• Vol. 36 No. 5, 314–318
  • 15 May 2007

Epidemiology, Management and Treatment Outcome of Medulloblastoma in Singapore



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Introduction: Medulloblastoma/primitive neuroectodermal tumour is the most common type of malignant brain tumour in children. Long-term survival rates have improved over the years with a combination of surgical, radiotherapeutic and chemotherapeutic treatment modalities in the developed world. This paper aims to analyse the epidemiology and outcome of medulloblastoma in Singapore and compare our results with those reported in the literature. Materials and Methods: A 9-year retrospective study was done using data reported to the Singapore Children’s Cancer Registry from June 1997 to June 2005. Only 39 children up to the age of 15 years diagnosed histologically with medulloblastoma or primitive neuroectodermal tumour arising from the cerebellum were included in the study. Follow-up data were collected up to June 2006 and analysed using SPSS v 13.0 software. Results: Medulloblastoma/primitive neuroectodermal tumour was the most common type of brain tumour, accounting for 40.7% of all brain tumours diagnosed in children in Singapore. The 5-year event-free survival rate was 44.5%, while the 5- year overall survival rate was 51.5%. Nearly half (41%) of our patients had spinal metastasis at presentation and this was associated with a worse event-free survival (6.3% vs 71.9%, P = 0). Children under 36 months of age had a significantly poorer overall survival (28.8% vs 52.2%, P = 0.041). Conclusions: The outcome of medulloblastoma in Singapore was inferior to reported figures in the literature. We need to close identified gaps in care, like standardising assessment and treatment protocols, in order to improve our results. Research into molecular and genetic characteristics may also throw light on whether the disease is inherently more aggressive in our population.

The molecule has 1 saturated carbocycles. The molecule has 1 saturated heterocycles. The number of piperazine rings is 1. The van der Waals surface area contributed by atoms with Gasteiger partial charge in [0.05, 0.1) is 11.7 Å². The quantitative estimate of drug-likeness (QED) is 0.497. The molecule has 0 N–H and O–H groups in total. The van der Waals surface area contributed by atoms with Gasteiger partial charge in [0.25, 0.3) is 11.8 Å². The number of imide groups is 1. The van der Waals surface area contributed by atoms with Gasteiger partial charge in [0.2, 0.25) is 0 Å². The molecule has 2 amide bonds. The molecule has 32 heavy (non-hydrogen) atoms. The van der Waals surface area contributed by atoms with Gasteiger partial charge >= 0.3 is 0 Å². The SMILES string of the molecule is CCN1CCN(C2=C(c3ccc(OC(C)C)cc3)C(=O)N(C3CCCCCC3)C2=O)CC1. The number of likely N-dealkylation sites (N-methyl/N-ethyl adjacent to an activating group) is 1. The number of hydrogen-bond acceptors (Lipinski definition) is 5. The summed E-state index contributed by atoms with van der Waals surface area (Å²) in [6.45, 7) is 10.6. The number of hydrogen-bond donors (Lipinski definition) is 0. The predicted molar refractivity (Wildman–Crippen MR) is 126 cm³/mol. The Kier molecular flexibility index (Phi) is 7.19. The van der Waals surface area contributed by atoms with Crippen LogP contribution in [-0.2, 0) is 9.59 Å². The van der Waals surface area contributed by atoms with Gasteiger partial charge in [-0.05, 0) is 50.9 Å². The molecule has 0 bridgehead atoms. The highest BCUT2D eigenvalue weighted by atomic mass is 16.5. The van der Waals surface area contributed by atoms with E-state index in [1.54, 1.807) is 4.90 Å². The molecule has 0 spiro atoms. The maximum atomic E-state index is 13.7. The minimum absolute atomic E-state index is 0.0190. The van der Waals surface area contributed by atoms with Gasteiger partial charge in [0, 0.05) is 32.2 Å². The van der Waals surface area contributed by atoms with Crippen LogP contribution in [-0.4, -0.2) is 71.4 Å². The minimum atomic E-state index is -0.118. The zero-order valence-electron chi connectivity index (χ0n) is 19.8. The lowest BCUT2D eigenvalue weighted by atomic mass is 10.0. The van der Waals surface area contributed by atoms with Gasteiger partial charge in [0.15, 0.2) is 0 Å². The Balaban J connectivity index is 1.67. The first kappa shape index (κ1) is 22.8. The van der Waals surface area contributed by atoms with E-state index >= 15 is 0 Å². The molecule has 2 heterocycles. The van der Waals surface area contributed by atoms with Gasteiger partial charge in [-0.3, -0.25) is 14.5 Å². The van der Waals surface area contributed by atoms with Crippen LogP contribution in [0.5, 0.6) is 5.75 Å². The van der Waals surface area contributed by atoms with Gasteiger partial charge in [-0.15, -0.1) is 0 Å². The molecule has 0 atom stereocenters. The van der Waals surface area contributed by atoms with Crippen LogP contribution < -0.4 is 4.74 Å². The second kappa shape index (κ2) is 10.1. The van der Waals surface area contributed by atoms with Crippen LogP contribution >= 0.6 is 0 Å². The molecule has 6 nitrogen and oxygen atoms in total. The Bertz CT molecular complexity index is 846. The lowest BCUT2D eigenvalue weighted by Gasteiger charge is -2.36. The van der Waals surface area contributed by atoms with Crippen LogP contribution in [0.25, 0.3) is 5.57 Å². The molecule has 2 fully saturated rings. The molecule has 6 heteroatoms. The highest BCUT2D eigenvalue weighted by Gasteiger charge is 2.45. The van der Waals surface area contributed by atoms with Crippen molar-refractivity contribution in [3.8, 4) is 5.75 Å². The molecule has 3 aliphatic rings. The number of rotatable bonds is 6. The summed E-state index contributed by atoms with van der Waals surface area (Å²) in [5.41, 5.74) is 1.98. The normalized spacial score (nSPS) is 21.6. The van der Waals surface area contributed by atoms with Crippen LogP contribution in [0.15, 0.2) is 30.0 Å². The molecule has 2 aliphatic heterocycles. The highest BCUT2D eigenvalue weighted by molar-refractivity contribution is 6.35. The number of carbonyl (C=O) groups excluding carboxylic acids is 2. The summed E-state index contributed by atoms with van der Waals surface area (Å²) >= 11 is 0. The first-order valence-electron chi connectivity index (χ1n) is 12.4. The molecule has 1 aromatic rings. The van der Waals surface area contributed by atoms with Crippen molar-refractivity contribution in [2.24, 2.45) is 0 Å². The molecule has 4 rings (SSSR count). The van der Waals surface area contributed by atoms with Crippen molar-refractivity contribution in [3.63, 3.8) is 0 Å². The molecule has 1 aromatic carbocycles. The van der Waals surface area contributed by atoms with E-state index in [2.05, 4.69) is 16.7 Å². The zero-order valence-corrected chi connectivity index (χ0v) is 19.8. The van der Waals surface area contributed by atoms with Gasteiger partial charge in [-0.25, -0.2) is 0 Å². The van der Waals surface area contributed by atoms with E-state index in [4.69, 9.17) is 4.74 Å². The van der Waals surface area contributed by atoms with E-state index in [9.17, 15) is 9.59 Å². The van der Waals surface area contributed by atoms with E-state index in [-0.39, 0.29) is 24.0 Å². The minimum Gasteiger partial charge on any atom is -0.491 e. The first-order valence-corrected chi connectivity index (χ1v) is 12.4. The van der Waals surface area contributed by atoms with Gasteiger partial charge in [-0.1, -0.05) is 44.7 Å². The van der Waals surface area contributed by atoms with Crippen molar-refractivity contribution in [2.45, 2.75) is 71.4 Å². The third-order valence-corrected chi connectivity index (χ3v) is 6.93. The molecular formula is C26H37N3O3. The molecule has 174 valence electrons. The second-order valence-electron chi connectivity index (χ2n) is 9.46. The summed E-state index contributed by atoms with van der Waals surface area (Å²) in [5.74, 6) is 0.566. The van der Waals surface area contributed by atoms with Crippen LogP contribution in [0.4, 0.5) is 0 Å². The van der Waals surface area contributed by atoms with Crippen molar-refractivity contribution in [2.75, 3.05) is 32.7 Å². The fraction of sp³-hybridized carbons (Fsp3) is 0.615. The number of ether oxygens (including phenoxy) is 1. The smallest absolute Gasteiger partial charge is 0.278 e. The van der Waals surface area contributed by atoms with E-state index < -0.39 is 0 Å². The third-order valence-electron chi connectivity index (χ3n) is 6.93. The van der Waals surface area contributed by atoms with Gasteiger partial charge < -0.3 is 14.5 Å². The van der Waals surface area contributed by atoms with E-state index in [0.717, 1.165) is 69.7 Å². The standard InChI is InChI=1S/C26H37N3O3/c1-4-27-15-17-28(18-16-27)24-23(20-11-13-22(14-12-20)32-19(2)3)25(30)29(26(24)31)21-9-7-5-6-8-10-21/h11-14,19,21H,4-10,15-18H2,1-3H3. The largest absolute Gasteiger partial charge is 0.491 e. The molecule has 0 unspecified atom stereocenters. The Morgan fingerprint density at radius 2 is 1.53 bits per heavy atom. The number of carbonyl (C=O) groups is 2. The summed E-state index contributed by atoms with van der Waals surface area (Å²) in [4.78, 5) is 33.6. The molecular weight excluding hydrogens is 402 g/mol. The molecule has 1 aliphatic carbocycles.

Medulloblastoma (MBL) is the most common type of malignant brain tumour in childhood. It belongs to the group of tumours known as primitive neuroectodermal tumour (PNET), which is a highly malignant, small round blue cell tumour of the central nervous system. The term “medulloblastoma” is classically reserved for PNETs arising in the cerebellum. It was historically named after the supposed progenitor cell for glia and neurons, called the “medulloblast”.1 Although MBL belongs to the same histopathologic group as PNET arising in the supratentorial region, some investigators believe they arise from different cells of origin,2 which may account for their differences in clinical behaviour and prognosis.3

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